Some Beloit Turner voters concerned they may have received wrong ballot
$26.8M referendum failed by two votes
TOWN OF BELOIT, Wis. — The School District of Beloit Turner’s superintendent said he’s received calls from people who are concerned they received the wrong ballot and couldn’t vote for the district’s $26.8 million referendum in Tuesday’s election.
Superintendent Dennis McCarthy said he heard from a man who said he and his wife voted at different times during the day and received different ballots.
“He wasn’t given the chance to vote in our election, and we were told he’s a positive ‘yes’ vote, but he didn’t get that opportunity,” McCarthy said.
Any additional votes could have changed the result of the referendum, according to McCarthy. The referendum failed by only two votes.
“Obviously, every single vote counts,” McCarthy said. “There’s no question when you look at a vote like that, one or two votes certainly could have made the difference on behalf of our students.”
The superintendent says he’s received calls from people who are concerned they got the wrong ballot at the polls during Tuesday’s election & couldn’t vote on the referendum. The Rock County Clerk says it’s possible, but once a ballot is submitted, it’s final #news3 pic.twitter.com/MlUWwLRtn3
— Jenna Middaugh (@JennaMiddaugh) April 5, 2018
Rock County Clerk Lisa Tollefson said it’s possible people may have been given the wrong ballot.
“Sometimes human error does happen,” she said. “It’s unfortunate. They try to be as diligent as they can, but it could happen.”
Tollefson said the poll workers are trained, but some of the polling locations had up to six different ballot styles and three different school districts.
“Some days it’s crazy at those polls, and an error could have happened,” she said.
If someone notices their ballot is wrong before they submit it, Tollefson said they can get the correct ballot.
“Once it’s in the machine, it gets mixed with all the other ballots, and they can’t take it out,” she said. “They cannot go in and hunt down your ballot. Once it’s cast, you’re done.”
Tollefson said it’s hard to confirm if there were any errors or if the errors would have affected the election results.
“That kind of stuff discourages you when you see an election that’s this close,” McCarthy said.
The referendum would have allowed the building of a new elementary school to replace Townview Elementary School. McCarthy said the 60-year-old building has an outdated septic system, well system and no high-speed internet. He said it sits on a busy road, and there are also many shared spaces within the school, including the cafeteria and gymnasium.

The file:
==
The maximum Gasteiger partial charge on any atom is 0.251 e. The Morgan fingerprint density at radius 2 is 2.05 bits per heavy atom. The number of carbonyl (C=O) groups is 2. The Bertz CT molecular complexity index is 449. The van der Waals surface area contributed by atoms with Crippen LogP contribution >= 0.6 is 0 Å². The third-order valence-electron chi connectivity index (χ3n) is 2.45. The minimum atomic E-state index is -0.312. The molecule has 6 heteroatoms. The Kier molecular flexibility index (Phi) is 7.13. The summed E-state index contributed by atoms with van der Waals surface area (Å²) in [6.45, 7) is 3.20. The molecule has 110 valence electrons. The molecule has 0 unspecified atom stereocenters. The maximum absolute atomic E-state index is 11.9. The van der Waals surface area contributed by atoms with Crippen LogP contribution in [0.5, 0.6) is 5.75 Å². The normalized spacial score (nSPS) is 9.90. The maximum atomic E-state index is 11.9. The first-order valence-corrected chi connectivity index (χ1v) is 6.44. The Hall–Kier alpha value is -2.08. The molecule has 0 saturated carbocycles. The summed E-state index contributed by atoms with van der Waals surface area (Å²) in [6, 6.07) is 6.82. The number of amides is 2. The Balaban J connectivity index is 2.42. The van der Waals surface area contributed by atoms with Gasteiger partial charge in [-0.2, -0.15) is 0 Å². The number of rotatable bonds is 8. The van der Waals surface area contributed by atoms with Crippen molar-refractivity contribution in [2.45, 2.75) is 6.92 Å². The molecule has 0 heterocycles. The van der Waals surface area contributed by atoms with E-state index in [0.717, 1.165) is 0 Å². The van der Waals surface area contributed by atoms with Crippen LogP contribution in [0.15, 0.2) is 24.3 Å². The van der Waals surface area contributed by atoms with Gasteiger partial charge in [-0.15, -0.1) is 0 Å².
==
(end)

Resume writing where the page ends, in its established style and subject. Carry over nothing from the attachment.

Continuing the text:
The science, technology, engineering and math programs also would have been expanded at the high school if the referendum had passed, McCarthy said.
This is the second failed referendum for the school district in recent years. In 2013, a $28 million referendum to build a new high school failed by a much wider margin.
“I think one of the most encouraging things about this entire process is it shows the community is coming together around the issue. Five years ago, that consideration wasn’t there,” McCarthy said. “When you have this many people that have changed their mind because of the direction they see this going, that’s an encouraging sign. That shouldn’t be anybody getting discouraged by the process. It should say we’re really close to the right solution.”
In the meantime, he said there’s not much the district can do to address the current problems at Townview Elementary after the failed referendum.
“It’s going to take a lot of dollars, and it’s going to take a lot of investment,” McCarthy said. “I think they’re going to see the needs in the future. Something will happen. I believe that.”
The district’s board of canvassers is planning to meet tomorrow morning to certify the election results. After that’s done, anyone who voted on the referendum has until Wednesday at 5pm to request a recount #news3 pic.twitter.com/WjmUxofOX9
— Jenna Middaugh (@JennaMiddaugh) April 5, 2018
The district’s board of canvassers was scheduled to meet Friday morning at 11 a.m. to certify the election results. After that is finished, anyone who voted on the referendum can request a recount through the school board clerk.
“We have a feeling that that is going to happen in this case,” McCarthy said. “We have been contacted by a few different people who would like to pursue that.”
Tollefson people have until 5 p.m. Wednesday to submit their request. If someone does ask for a recount, Tollefson said it would have to start no later than 9 a.m. Thursday.
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